Acoustical balance between the singers and the orchestra in the Teatro Colón of Buenos Aires

Gustavo Basso –

IPEAL – FBA – Universidad Nacional de La Plata

Calle 5 Nº 84

La Plata, 1900, ARGENTINA.


Popular version of paper 2pAA4, “Acoustical balance between the stage and the pit in the Teatro Colón of Buenos Aires” – Gustavo Basso

Presented Tuesday, May 08, 2018, 2:05pm – 2:25 PM, Nicollet C

175th ASA Meeting, Minneapolis

Contrary to an auditorium for symphonic music, in which the orchestra and the audience occupy the same architectural space, an opera theatre has three different coupled spaces, each with different acoustic functions: the stage tower, the area for the audience and the orchestra pit. Given the importance of the voice in the genre, the sound balance B between the singers on the stage and the orchestra in the pit is considered one of the key factors that determine the acoustical quality of an opera performance [1]. In an opera theatre, the singers are at a disadvantage in comparison with the Orchestra, both in number and in sound power, and the balance B should be maintained within a range of -2 to +4 dB [2].

In the case of the Teatro Colón of Buenos Aires, well known for its outstanding acoustical quality [3], achieving the proper balance is not easy given its large size: a huge main volume of 20,000 m3 coupled to a stage tower of 30,000 m3.

Two different situations have been identified: the main floor and the upper levels. On the main floor, the measurements show that the balance is appropriate, with values of B between 0.7 and 4.7 dB. The analysis in a digital model reveals that these values were obtained from many broadband sound reflections of the singers’ voices on the surfaces surrounding the stalls (Fig. 1), in conjunction with the masking of the sound coming from the pit.

Fig 1

Figure 1. (Basso TC 1.jpg) Some of the lateral reflections of the singers’ voice towards the same seat on the main floor, coming unobstructed from the dihedral angles wall/ceiling from three-balcony levels. They help the voice to be heard, and thus, rising the balance of the stalls.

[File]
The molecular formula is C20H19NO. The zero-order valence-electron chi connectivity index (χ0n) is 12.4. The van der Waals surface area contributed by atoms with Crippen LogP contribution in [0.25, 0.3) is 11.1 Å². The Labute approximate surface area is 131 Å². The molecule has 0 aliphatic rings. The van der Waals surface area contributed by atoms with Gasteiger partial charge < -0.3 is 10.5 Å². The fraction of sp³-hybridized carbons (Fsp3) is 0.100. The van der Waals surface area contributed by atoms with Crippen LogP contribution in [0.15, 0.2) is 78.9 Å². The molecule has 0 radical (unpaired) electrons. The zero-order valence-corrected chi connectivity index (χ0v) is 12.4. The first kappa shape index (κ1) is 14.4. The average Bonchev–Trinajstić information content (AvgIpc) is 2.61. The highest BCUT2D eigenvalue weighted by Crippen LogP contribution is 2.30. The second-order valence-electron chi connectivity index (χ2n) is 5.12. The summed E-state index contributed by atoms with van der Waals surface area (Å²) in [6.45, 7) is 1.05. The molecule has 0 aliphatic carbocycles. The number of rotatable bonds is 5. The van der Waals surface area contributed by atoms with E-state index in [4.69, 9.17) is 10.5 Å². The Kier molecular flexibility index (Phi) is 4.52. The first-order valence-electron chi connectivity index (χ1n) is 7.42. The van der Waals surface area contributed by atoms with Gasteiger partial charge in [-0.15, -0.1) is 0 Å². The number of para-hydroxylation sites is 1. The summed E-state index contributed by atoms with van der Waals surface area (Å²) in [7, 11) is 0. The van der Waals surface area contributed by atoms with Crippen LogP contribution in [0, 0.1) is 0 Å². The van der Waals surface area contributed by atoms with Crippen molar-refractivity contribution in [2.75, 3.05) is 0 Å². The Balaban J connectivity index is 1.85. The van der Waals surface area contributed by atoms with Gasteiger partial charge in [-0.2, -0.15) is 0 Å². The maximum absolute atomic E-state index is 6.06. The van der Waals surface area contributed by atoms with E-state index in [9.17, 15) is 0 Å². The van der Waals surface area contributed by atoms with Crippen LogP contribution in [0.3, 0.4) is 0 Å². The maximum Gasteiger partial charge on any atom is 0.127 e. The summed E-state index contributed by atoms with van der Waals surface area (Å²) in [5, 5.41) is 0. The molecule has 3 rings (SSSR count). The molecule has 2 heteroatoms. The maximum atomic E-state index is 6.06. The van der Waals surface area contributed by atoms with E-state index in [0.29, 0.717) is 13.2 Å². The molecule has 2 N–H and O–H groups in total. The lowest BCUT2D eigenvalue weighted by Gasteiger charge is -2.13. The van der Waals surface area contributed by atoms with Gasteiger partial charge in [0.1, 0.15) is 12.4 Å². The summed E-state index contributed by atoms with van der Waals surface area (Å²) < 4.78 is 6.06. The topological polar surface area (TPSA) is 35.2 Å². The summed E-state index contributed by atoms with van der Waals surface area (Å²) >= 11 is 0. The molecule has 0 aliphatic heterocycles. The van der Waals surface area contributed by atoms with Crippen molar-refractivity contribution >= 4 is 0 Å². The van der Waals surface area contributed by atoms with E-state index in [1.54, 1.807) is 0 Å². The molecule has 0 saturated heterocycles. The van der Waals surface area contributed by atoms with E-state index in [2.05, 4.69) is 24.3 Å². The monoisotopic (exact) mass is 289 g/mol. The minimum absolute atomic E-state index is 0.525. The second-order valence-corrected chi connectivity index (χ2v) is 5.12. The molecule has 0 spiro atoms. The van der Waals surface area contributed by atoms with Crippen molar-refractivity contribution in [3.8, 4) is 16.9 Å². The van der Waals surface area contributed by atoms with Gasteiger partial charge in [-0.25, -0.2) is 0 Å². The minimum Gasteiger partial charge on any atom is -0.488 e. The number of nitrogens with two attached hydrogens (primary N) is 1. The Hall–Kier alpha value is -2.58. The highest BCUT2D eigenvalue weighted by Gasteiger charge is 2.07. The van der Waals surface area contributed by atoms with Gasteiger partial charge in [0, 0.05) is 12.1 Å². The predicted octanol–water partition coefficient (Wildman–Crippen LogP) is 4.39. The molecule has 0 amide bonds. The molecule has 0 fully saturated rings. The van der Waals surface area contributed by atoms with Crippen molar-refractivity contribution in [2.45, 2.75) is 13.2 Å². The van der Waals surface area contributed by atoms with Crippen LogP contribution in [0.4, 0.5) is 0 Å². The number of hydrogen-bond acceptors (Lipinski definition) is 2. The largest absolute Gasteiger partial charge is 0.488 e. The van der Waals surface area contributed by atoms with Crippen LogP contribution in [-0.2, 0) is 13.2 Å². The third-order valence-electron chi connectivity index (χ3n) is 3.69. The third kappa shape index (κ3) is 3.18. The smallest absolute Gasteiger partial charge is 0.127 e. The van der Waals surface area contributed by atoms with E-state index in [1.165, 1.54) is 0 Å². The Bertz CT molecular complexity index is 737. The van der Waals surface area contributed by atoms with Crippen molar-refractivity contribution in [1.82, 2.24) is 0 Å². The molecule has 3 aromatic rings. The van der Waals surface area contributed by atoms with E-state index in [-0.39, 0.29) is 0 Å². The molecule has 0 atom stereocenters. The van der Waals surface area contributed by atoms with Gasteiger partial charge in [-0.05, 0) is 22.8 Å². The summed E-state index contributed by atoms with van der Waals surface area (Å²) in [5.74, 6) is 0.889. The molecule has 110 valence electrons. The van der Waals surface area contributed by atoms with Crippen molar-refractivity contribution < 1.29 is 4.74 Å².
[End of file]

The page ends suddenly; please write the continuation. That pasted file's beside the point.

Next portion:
As important as the values found of B is the spectral distribution of the balance. A singer trained in the western operatic tradition produces a lot of energy in a range of frequencies centred around 2500-3000 Hz. In this region, called the “singer’s formant”, they can reach intensities well above those of the orchestra [4]. In the Teatro Colón, the stage/pit balance reaches its maximum values in the region of the singer’s formant, helping the voices to be heard clearly (Fig. 2).

Fig 2

Figure 2. (Basso TC 2.jpg) Spectral characteristics of the Balance on the main floor, in which the frequencies corresponding to the singer’s formant are reinforced and favored by the room.

As could be expected, the stage set-up can reduce the balance values on the main floor, mainly if the singer is placed well inside the stage tower.

At upper levels, where the instruments of the Orchestra in the pit can be seen, the balance loses part of the spectral advantage it has in the stalls; nevertheless, this situation is compensated by the emergence of the powerful reflection of the singers’ voice on the stage floor, reflection that is almost non-existent on the main floor (Fig.3). This fact, plus the appearance of early reflections coming from the ceiling, allows to maintain the balance within appropriate values at the higher levels.

Fig 3

Figure 3. (Basso TC 3.jpg) Early reflections at the upper level (paraiso) from a directional source on the stage. The strong reflections can be seen on both the stage floor and the ceiling. 

Video 1

Video 1. (Basso TC video.flv) Acoustical measurements of the Teatro Colón (IADAE, 2010)


The results of this work allow to understand some of the acoustic characteristics of the Teatro Colón. Those outcomes also enable us to design the set-ups of the operas based on acoustic considerations in order to keep the singer/orchestra balance at high levels, one of the key factors when it comes to qualifying a lyrical performance.



[1] N. Prodi, R. Pompoli, F. Martellotta, S. Sato. “Acoustics of Italian Historical Opera Houses”, J. Acoust. Soc. Am. 138 (2), 769-781, 2015.

[2] J. Meyer. Acoustics and the Performance of Music, Springer, New York, 2009.

[3] T. Hidaka, L. Beranek. “Objective and subjective evaluations of twenty-three opera houses in Europe, Japan, and the Americas”, J. Acoust. Soc. Am. 107 (1), 368-383, 2000.

[4] J. Sundberg.J. The science of the singing voice, Northern Illinois University Press, Illinois, USA, 1987.

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